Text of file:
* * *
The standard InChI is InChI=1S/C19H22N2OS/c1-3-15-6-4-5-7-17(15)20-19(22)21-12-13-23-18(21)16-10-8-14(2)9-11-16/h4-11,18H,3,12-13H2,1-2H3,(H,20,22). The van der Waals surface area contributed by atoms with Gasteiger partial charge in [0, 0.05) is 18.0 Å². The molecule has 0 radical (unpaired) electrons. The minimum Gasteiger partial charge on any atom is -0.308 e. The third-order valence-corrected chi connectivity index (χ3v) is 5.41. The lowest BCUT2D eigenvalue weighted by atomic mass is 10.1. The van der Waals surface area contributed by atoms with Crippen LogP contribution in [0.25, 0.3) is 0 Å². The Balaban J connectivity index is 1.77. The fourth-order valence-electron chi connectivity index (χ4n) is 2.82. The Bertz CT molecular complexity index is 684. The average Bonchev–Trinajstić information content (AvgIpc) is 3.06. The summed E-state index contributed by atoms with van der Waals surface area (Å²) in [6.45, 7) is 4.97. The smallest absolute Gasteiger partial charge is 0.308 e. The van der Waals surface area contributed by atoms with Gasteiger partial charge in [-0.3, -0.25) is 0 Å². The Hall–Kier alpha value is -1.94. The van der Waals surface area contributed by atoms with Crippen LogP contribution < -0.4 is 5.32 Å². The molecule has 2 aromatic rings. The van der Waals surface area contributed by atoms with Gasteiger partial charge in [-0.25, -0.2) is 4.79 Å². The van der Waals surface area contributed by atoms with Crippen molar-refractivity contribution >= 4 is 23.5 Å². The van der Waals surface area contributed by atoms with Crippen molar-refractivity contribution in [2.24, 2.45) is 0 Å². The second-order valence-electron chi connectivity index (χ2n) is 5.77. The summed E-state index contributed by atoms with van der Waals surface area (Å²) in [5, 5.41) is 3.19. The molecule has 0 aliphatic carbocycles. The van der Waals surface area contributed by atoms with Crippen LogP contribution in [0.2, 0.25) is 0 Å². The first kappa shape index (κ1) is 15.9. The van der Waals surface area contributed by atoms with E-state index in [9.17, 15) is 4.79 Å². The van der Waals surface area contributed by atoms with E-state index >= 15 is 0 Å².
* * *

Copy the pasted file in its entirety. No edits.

The standard InChI is InChI=1S/C19H22N2OS/c1-3-15-6-4-5-7-17(15)20-19(22)21-12-13-23-18(21)16-10-8-14(2)9-11-16/h4-11,18H,3,12-13H2,1-2H3,(H,20,22). The van der Waals surface area contributed by atoms with Gasteiger partial charge in [0, 0.05) is 18.0 Å². The molecule has 0 radical (unpaired) electrons. The minimum Gasteiger partial charge on any atom is -0.308 e. The third-order valence-corrected chi connectivity index (χ3v) is 5.41. The lowest BCUT2D eigenvalue weighted by atomic mass is 10.1. The van der Waals surface area contributed by atoms with Crippen LogP contribution in [0.25, 0.3) is 0 Å². The Balaban J connectivity index is 1.77. The fourth-order valence-electron chi connectivity index (χ4n) is 2.82. The Bertz CT molecular complexity index is 684. The average Bonchev–Trinajstić information content (AvgIpc) is 3.06. The summed E-state index contributed by atoms with van der Waals surface area (Å²) in [6.45, 7) is 4.97. The smallest absolute Gasteiger partial charge is 0.308 e. The van der Waals surface area contributed by atoms with Gasteiger partial charge in [-0.3, -0.25) is 0 Å². The Hall–Kier alpha value is -1.94. The van der Waals surface area contributed by atoms with Crippen LogP contribution < -0.4 is 5.32 Å². The molecule has 2 aromatic rings. The van der Waals surface area contributed by atoms with Gasteiger partial charge in [-0.25, -0.2) is 4.79 Å². The van der Waals surface area contributed by atoms with Crippen molar-refractivity contribution >= 4 is 23.5 Å². The van der Waals surface area contributed by atoms with Crippen molar-refractivity contribution in [2.24, 2.45) is 0 Å². The second-order valence-electron chi connectivity index (χ2n) is 5.77. The summed E-state index contributed by atoms with van der Waals surface area (Å²) in [5, 5.41) is 3.19. The molecule has 0 aliphatic carbocycles. The van der Waals surface area contributed by atoms with Crippen LogP contribution in [0.2, 0.25) is 0 Å². The first kappa shape index (κ1) is 15.9. The van der Waals surface area contributed by atoms with E-state index in [9.17, 15) is 4.79 Å². The van der Waals surface area contributed by atoms with E-state index >= 15 is 0 Å².